Linguistic analysis of sentences: In the context of the linguistic analysis, we identify the grammatical entities such as subject, object, predicate, and adverbial for each sentence [35]. We also determine the relations between these entities, e.g., which verb relates to which object [12]. To illustrate the required steps and the associated challenges, consider the sentence “Hence, the clerk collects the required documents and sends the form to the customer per mail” from Fig. 1. It contains one subject (“clerk”), two predicates (“collects” and “sends”), two objects (“documents” and “form”), and two adverbials (“to the customer” and “per mail”). Furthermore, it is important to note the relations between these entities. The predicate “collects” relates to the object “documents,” and the predicate “sends” relates to the object “form.” To automatically determine these grammatical entities and their relations, we again make use of the Stanford Parser. Besides the recognition of sentence borders and the identification of parts of speech, the Stanford Parser is also capable of producing word dependencies [13]. As an example, consider the following two object-related dependencies that the Stanford Parser generates for the considered example sentence:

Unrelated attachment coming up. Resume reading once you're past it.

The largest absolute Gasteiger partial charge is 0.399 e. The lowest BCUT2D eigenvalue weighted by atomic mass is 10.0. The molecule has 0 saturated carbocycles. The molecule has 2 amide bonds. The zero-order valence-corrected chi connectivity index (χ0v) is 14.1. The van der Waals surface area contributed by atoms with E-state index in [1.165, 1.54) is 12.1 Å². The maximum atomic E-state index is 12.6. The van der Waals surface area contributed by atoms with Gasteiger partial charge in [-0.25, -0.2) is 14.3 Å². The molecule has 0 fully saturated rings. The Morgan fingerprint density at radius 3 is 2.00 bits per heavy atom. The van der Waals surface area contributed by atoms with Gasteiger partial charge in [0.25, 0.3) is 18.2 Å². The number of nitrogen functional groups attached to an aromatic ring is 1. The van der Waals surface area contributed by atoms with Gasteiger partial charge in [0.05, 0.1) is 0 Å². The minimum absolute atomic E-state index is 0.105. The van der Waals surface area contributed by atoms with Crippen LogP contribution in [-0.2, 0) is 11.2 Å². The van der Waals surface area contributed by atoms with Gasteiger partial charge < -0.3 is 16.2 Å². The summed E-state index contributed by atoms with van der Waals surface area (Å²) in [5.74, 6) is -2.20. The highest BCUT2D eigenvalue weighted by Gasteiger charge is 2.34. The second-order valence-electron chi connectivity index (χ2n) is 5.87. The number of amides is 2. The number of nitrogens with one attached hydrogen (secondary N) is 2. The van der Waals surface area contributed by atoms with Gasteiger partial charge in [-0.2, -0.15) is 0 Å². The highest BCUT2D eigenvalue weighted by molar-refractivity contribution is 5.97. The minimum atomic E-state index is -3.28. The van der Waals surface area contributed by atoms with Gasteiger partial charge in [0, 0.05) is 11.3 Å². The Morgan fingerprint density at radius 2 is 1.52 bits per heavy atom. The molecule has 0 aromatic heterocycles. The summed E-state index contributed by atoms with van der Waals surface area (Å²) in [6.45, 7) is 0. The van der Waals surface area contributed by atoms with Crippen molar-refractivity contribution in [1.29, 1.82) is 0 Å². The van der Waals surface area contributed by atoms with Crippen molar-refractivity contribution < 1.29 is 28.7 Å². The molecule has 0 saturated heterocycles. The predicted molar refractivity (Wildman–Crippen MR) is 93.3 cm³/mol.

dobj(collects-5, documents-8)

    dobj(sends-10, form-12)

    These so-called direct-object dependencies (dobj) specify which words the Stanford Parser considers to be objects and which predicates relate to them. Thus, the first dependency tells us that “documents” (position 8 in the sentence) is an object that relates to the predicate “collects” (position 5 in the sentence). Analogously, “form” is an object that relates to the predicate “sends.” To make use of these generated dependencies, we developed an algorithm that automatically analyzes the Stanford Parser output and extracts the grammatical entities as well as their relations. Our component builds on the knowledge about existing dependencies (cf. [13]) and the consistent structure of these dependencies (name of the dependency followed by brackets that include two entities and their position). As a result, we are able to automatically obtain a set of grammatical entities and their relations from any given natural language sentence.
  3. 3.